Conversations that tear down instead of building up drain me of the energy I desperately need to serve others. Petty and unhelpful discussions seem empty. Foolish talk and coarse joking really are sinful. People who have something to say recharge my batteries. Two weeks ago after the second morning service a gentleman approached me and said: "You did a good job and I want you to know that I love you." I appreciated the affirmation regarding the sermon, but an open expression of genuine love from a man in his 60’s was more meaningful than I can say.

There are individuals around us dealing with major life issues. There are no doubt people close to us feeling a sense of despair and hopelessness. I pray that what I say will build others up, according to their needs. (Ephesians 4:29). I so desire to fill people’s emotional tanks, and not be a drain. In fact, I think I will tell someone close me how much I love them today, because am discovering that I have very little tolerance for small talk…

Sunday, May 10, 2009

It is Mother's Day and Harry Chapin is on My Mind...

The song Cat’s in the Cradle flashed through my mind yesterday when my son rolled in from college to spend what will probably be his last summer at home with mom and dad. His sophomore year is now history. The rest of his time as an undergraduate student will no doubt fly by even faster. His brothers have grown taller and look more like men since he left for school last August.

It is Mother’s Day today, and Harry Chapin is on my mind again. At the Granbury Church of Christ, Mother’s Day is marked by a baby blessing. We pray for our all of our young families with newborns. Today there were 11 children who have been in the last year. We honored each of these families in the service and presented them with a personalized quilt to mark this important milestone. It was a very moving experience, but Harry Chapin was never far away in my thoughts…

Chapin and his wife Sandy composed the epic song, Cat’s in the Cradle, which was released in 1974. Many of our young parents at church this morning were born sometime after 1974, so maybe it is good idea to share the lyrics…Its message is poignant.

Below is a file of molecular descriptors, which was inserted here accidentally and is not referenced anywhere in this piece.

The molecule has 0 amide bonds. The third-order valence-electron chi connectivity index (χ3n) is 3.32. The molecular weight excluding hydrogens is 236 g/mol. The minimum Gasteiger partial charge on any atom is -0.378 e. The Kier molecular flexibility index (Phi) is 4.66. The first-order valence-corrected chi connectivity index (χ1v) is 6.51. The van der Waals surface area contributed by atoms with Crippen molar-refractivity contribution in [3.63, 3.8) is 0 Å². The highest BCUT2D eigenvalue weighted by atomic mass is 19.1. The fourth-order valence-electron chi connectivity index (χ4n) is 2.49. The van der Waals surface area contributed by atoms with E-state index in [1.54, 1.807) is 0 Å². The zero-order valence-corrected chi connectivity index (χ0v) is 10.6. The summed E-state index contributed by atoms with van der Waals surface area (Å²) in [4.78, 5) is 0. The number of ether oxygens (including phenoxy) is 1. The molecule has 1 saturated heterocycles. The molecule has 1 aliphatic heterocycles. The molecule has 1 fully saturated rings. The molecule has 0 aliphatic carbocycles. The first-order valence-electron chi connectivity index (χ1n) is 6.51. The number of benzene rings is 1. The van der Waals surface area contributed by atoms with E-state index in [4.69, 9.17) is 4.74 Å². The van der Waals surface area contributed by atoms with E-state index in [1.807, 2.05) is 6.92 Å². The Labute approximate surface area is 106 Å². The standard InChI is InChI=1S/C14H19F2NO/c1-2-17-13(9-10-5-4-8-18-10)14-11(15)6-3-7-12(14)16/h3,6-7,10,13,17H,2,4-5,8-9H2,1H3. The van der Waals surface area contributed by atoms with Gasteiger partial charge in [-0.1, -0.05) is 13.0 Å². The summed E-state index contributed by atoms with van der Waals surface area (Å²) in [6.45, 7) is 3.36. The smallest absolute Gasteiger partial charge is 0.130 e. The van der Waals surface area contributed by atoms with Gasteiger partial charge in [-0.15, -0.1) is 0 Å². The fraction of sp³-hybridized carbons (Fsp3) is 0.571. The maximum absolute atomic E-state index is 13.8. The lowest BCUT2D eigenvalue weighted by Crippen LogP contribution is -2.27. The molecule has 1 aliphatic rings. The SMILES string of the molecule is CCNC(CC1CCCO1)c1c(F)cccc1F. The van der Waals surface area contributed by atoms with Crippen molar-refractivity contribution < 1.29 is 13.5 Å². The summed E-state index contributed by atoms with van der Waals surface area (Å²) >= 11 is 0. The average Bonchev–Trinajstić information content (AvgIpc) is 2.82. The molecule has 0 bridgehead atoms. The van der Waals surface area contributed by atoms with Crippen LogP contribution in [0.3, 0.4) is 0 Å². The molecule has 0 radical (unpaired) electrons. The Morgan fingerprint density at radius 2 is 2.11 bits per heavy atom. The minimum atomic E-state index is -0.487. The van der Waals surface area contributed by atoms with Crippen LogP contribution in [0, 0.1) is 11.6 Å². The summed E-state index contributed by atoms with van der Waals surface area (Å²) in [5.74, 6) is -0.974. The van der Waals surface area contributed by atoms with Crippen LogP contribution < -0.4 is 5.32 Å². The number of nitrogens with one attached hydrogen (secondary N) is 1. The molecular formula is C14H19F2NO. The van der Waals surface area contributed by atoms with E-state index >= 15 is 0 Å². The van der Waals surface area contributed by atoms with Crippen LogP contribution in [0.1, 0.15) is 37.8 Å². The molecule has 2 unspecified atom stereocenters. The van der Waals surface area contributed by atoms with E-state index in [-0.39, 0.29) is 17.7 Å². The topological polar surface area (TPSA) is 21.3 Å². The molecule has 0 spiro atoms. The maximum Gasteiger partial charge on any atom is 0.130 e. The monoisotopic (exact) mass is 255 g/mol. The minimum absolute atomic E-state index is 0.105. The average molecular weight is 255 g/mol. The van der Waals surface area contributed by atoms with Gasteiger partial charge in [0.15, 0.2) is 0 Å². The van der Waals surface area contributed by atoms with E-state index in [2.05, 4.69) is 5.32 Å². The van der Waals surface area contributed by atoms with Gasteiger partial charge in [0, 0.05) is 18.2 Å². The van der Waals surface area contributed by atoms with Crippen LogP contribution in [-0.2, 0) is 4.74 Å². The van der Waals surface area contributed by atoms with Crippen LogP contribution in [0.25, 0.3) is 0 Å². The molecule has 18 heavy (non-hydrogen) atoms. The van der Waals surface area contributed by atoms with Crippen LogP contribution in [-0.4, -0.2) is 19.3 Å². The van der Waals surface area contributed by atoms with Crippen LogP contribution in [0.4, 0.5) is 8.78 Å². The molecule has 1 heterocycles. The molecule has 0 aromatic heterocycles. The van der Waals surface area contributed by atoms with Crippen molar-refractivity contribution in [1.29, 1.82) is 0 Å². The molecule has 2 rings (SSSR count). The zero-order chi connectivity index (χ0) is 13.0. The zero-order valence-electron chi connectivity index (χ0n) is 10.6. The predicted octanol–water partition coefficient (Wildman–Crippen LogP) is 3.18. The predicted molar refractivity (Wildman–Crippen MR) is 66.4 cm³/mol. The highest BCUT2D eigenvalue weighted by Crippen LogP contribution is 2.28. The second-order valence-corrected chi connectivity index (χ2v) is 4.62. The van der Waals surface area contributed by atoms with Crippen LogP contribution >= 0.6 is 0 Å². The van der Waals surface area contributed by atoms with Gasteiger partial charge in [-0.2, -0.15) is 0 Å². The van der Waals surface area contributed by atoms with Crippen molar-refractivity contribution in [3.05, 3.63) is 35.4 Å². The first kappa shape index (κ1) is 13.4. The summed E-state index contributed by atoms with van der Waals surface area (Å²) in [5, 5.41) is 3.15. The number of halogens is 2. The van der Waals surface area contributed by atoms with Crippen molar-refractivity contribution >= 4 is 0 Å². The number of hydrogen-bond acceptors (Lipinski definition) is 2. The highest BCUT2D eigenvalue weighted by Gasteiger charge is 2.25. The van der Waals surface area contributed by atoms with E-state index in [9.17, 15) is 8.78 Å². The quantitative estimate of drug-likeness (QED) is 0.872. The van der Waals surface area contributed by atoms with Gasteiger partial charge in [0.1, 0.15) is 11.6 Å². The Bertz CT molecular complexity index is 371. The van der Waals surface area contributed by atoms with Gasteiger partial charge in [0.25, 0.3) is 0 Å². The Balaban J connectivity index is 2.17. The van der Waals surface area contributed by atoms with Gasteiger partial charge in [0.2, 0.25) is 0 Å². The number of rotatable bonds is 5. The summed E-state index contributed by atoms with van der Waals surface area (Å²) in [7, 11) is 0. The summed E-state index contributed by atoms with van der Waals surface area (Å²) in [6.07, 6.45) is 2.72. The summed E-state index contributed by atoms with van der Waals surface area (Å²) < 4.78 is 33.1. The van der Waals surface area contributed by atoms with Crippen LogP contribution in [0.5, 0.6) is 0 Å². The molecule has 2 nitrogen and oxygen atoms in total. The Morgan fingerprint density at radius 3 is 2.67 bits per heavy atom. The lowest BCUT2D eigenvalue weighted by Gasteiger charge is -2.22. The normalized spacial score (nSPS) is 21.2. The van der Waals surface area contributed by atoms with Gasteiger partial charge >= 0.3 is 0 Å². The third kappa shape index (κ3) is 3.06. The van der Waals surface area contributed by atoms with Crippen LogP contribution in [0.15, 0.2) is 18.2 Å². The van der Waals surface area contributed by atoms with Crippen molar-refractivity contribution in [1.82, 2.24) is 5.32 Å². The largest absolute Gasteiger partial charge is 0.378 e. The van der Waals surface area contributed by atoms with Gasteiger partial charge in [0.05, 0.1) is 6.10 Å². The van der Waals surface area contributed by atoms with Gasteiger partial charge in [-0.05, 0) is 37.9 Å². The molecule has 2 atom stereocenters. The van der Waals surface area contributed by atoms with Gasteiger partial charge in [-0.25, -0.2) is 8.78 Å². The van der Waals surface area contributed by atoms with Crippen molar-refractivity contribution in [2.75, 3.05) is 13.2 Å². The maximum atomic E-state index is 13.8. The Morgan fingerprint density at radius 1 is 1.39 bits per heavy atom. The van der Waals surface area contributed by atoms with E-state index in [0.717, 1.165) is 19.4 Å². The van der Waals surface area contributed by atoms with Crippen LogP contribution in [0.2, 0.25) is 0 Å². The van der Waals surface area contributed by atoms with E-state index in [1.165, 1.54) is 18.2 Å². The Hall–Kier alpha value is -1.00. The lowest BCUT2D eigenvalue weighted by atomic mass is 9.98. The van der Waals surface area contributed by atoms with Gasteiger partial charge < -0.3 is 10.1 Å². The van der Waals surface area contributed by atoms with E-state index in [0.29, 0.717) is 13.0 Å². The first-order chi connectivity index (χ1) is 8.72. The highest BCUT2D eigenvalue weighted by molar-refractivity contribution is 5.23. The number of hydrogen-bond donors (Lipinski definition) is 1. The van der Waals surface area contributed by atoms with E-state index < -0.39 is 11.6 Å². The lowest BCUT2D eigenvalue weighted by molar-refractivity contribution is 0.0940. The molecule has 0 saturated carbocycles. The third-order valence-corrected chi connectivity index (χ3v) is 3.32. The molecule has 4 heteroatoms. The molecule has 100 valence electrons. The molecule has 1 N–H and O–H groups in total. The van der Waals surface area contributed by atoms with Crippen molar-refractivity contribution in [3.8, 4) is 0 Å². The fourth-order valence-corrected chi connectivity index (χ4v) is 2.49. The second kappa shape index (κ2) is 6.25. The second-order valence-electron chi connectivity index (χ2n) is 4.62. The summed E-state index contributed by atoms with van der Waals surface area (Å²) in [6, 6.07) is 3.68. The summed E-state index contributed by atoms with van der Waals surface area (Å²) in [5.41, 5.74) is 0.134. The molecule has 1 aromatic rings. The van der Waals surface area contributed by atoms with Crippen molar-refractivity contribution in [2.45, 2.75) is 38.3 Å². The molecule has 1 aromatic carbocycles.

The Cat’s In the Cradle
Harry Chapin
A child arrived just the other day,He came to the world in the usual way.But there were planes to catch, and bills to pay.He learned to walk while I was away. And he was talking 'fore I knew it, and as he grew,He'd say, "I'm gonna be like you, dad.You know I'm gonna be like you."
And the cat's in the cradle and the silver spoon,Little boy blue and the man in the moon."When you coming home, dad?" "I don't know when,But we'll get together then.You know we'll have a good time then."
My son turned ten just the other day.He said, "Thanks for the ball, dad, come on let's play.Can you teach me to throw?" I said, "Not today,I got a lot to do." He said, "That's ok."And he walked away, but his smile never dimmed,Said, "I'm gonna be like him, yeah.You know I'm gonna be like him."
And the cat's in the cradle and the silver spoon,Little boy blue and the man in the moon. "When you coming home, dad?" "I don't know when,But we'll get together then.You know we'll have a good time then."
Well, he came from college just the other day,So much like a man I just had to say,"Son, I'm proud of you. Can you sit for a while?"He shook his head, and he said with a smile,"What I'd really like, dad, is to borrow the car keys.See you later. Can I have them please?"
And the cat's in the cradle and the silver spoon,Little boy blue and the man in the moon."When you coming home, son?" "I don't know when,But we'll get together then, dad.You know we'll have a good time then."
I've long since retired and my son's moved away.I called him up just the other day.I said, "I'd like to see you if you don't mind."He said, "I'd love to, dad, if I could find the time.You see, my new job's a hassle, and the kid's got the flu,But it's sure nice talking to you, dad.It's been sure nice talking to you."And as I hung up the phone, it occurred to me,He'd grown up just like me.My boy was just like me.
And the cat's in the cradle and the silver spoon,Little boy blue and the man in the moon."When you coming home, son?" "I don't know when,But we'll get together then, dad.You know we'll have a good time then."


During the course of the service today my eyes kept flashing back between the families with new babies that we were honoring, and three boys sitting on the back row who share my last name! Actually they are not boys anymore. They are all young men, and I had to gather my composure, because…. A child arrived just the other day. He came to the world in the usual way.